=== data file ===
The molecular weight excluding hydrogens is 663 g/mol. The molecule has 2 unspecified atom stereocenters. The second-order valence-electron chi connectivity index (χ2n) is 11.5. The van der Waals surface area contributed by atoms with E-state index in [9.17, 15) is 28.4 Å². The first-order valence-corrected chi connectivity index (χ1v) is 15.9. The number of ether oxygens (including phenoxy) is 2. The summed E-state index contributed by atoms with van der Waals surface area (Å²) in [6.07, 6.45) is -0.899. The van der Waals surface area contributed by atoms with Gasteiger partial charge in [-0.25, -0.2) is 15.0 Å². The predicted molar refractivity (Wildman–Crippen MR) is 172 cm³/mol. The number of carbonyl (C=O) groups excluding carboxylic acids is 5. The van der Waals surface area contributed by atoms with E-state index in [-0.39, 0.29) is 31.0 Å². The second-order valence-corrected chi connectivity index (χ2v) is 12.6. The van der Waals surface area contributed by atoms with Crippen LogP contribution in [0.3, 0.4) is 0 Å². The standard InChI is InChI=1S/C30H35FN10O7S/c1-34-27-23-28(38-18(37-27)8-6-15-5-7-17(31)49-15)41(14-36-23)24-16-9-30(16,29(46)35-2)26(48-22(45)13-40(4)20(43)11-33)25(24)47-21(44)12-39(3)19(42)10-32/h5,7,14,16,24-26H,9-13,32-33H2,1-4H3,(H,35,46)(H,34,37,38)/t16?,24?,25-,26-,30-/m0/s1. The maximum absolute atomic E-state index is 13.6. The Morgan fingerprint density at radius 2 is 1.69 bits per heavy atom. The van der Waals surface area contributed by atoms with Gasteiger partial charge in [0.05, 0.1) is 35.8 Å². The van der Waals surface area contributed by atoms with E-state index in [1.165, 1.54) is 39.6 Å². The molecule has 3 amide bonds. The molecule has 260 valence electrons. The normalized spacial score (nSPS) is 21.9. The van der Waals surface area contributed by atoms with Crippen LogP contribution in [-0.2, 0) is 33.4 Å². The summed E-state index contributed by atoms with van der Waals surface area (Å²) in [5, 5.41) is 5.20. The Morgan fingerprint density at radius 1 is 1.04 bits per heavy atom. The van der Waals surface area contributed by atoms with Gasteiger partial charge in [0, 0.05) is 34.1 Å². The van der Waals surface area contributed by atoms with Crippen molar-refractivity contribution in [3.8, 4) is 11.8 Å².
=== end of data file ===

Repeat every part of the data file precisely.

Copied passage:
The molecular weight excluding hydrogens is 663 g/mol. The molecule has 2 unspecified atom stereocenters. The second-order valence-electron chi connectivity index (χ2n) is 11.5. The van der Waals surface area contributed by atoms with E-state index in [9.17, 15) is 28.4 Å². The first-order valence-corrected chi connectivity index (χ1v) is 15.9. The number of ether oxygens (including phenoxy) is 2. The summed E-state index contributed by atoms with van der Waals surface area (Å²) in [6.07, 6.45) is -0.899. The van der Waals surface area contributed by atoms with Gasteiger partial charge in [-0.25, -0.2) is 15.0 Å². The predicted molar refractivity (Wildman–Crippen MR) is 172 cm³/mol. The number of carbonyl (C=O) groups excluding carboxylic acids is 5. The van der Waals surface area contributed by atoms with E-state index in [-0.39, 0.29) is 31.0 Å². The second-order valence-corrected chi connectivity index (χ2v) is 12.6. The van der Waals surface area contributed by atoms with Crippen LogP contribution in [0.3, 0.4) is 0 Å². The standard InChI is InChI=1S/C30H35FN10O7S/c1-34-27-23-28(38-18(37-27)8-6-15-5-7-17(31)49-15)41(14-36-23)24-16-9-30(16,29(46)35-2)26(48-22(45)13-40(4)20(43)11-33)25(24)47-21(44)12-39(3)19(42)10-32/h5,7,14,16,24-26H,9-13,32-33H2,1-4H3,(H,35,46)(H,34,37,38)/t16?,24?,25-,26-,30-/m0/s1. The maximum absolute atomic E-state index is 13.6. The Morgan fingerprint density at radius 2 is 1.69 bits per heavy atom. The van der Waals surface area contributed by atoms with Gasteiger partial charge in [0.05, 0.1) is 35.8 Å². The van der Waals surface area contributed by atoms with E-state index in [1.165, 1.54) is 39.6 Å². The molecule has 3 amide bonds. The molecule has 260 valence electrons. The normalized spacial score (nSPS) is 21.9. The van der Waals surface area contributed by atoms with Crippen LogP contribution in [-0.2, 0) is 33.4 Å². The summed E-state index contributed by atoms with van der Waals surface area (Å²) in [5, 5.41) is 5.20. The Morgan fingerprint density at radius 1 is 1.04 bits per heavy atom. The van der Waals surface area contributed by atoms with Gasteiger partial charge in [0, 0.05) is 34.1 Å². The van der Waals surface area contributed by atoms with Crippen molar-refractivity contribution in [3.8, 4) is 11.8 Å².